They are big old horses, you know? And so every time I caught the ball, my glove would crack, and these horses would jump.

5. What sound does Doc Gooden’s coat make when it hits your glove?

Oh, it was just a nice, sweet crack, you know? I’ve been known to use some old gloves. Something felt right. They were soft. Sometimes, it would still make a sound, but it wasn’t a bam, you know? When I had a fairly new one, man. That’s why the horses were jumping: We were in New York City. They thought there were gunshots somewhere.

6. How close are we to knowing that you are John Gibbons, an ophthalmologist?

(chuckles gibbons) My God. not very much. I don’t know if I’m smart enough. My grandfather owned an optics company. Of course, my dad was heading this way. He ended up enlisting in the army. He wanted to branch out. He got into research and development, laser research, and things on the eye. It really expanded his career. If it wasn’t for baseball, I might have ended up in the army. I grew up with that. I have always been fascinated by military and military history.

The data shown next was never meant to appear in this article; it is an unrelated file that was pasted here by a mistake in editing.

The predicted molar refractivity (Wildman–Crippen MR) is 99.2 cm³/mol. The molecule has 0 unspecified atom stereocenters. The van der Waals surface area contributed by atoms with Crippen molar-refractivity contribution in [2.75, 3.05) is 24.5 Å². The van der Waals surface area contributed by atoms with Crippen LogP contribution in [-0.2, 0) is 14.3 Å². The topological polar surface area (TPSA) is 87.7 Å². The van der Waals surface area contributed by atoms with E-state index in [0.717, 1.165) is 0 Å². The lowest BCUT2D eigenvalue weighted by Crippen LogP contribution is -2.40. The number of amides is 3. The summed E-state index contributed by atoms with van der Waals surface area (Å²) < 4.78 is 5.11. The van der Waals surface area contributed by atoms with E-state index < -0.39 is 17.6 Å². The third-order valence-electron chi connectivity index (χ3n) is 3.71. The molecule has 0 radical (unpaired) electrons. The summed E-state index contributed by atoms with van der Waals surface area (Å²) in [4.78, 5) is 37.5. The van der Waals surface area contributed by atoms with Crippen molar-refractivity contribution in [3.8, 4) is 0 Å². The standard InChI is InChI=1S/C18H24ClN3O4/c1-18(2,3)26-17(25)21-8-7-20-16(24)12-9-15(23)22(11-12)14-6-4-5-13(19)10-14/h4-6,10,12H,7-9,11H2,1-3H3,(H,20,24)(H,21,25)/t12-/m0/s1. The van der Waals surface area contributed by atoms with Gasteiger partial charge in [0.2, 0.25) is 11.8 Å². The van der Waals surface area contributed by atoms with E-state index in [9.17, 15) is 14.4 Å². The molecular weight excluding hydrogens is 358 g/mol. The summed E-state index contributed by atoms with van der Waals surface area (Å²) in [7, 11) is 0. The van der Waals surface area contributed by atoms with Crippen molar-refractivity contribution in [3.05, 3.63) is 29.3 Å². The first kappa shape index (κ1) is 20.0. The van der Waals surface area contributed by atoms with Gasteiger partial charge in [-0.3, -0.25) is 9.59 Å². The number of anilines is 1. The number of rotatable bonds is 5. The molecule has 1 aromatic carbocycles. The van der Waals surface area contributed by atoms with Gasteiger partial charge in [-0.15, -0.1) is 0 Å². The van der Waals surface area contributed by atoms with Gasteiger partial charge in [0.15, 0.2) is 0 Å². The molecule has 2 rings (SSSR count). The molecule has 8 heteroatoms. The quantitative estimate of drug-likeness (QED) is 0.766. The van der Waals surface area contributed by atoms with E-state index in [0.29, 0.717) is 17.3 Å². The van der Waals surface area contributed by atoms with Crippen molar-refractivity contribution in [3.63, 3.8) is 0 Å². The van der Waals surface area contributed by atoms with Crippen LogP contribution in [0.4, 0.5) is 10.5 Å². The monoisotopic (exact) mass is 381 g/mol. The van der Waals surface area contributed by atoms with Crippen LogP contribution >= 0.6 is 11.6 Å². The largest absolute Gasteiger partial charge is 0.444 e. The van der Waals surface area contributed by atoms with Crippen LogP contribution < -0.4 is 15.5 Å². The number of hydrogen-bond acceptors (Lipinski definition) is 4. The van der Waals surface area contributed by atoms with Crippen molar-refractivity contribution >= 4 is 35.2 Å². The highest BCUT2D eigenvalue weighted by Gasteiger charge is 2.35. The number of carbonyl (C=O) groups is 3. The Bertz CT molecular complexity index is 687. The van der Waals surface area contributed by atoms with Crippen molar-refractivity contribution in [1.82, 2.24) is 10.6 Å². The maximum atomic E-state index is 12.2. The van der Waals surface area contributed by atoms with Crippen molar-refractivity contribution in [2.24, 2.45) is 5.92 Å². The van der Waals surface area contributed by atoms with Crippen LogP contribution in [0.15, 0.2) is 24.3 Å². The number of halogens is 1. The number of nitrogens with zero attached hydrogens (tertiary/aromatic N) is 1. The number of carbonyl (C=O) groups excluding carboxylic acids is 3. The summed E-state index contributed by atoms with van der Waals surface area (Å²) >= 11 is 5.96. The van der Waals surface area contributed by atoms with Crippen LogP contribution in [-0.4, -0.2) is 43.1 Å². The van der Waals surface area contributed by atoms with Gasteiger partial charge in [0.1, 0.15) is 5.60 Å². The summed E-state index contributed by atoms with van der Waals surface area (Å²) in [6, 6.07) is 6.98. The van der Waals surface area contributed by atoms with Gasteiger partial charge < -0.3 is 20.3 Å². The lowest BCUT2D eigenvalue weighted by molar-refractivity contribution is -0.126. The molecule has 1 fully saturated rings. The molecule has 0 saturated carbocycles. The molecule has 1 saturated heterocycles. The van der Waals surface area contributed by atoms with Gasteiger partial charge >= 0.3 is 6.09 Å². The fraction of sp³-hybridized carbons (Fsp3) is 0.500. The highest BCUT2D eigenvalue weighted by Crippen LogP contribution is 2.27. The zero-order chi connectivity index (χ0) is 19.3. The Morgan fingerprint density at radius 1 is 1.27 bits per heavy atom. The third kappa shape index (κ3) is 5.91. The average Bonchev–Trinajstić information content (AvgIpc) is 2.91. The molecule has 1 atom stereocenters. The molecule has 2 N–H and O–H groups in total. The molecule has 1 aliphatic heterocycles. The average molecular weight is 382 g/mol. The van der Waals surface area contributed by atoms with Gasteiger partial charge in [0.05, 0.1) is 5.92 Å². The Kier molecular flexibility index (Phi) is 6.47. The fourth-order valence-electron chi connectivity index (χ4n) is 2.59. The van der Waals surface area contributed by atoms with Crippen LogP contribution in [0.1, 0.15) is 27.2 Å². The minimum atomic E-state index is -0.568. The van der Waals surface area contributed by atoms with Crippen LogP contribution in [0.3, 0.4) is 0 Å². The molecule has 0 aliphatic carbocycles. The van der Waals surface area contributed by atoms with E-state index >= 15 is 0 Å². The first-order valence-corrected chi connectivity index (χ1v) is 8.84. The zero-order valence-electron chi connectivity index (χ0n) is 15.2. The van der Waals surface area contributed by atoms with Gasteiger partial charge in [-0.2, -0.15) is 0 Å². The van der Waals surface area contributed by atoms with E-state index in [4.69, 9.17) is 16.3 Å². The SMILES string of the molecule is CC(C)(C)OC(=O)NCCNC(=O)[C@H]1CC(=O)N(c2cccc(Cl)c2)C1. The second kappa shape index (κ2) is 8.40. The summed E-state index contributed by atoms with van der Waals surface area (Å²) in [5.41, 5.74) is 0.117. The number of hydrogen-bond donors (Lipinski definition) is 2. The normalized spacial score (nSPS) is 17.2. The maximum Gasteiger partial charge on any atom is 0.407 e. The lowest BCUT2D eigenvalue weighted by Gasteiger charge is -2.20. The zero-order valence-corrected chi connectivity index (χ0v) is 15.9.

7. Your mother was a dental hygienist: What did she have to say about the habit of chewing tobacco?

Oh my God. You come from two smart people, right? I don’t know what happened. She was playing me the whole time about that, and rightfully so. Where she works, we’re in Texas, and a lot of people use oral tobacco. She’s back home—and these are friends of mine too—and she’s going, “You know, your buddy so-and-so, he’s got pre-cancerous lesions on his lip. What do you think?”

8. When was the last time you chewed food?

My God. Maybe eight or nine years have passed. I started chewing Nicorette gum, and that’s the trick, you know? (Major League Baseball) You’ll save it, and I thought, “That’s perfect.” Then I became addicted to Nicorette gum. (gibbons laughs) But I think my teeth look better. I don’t know.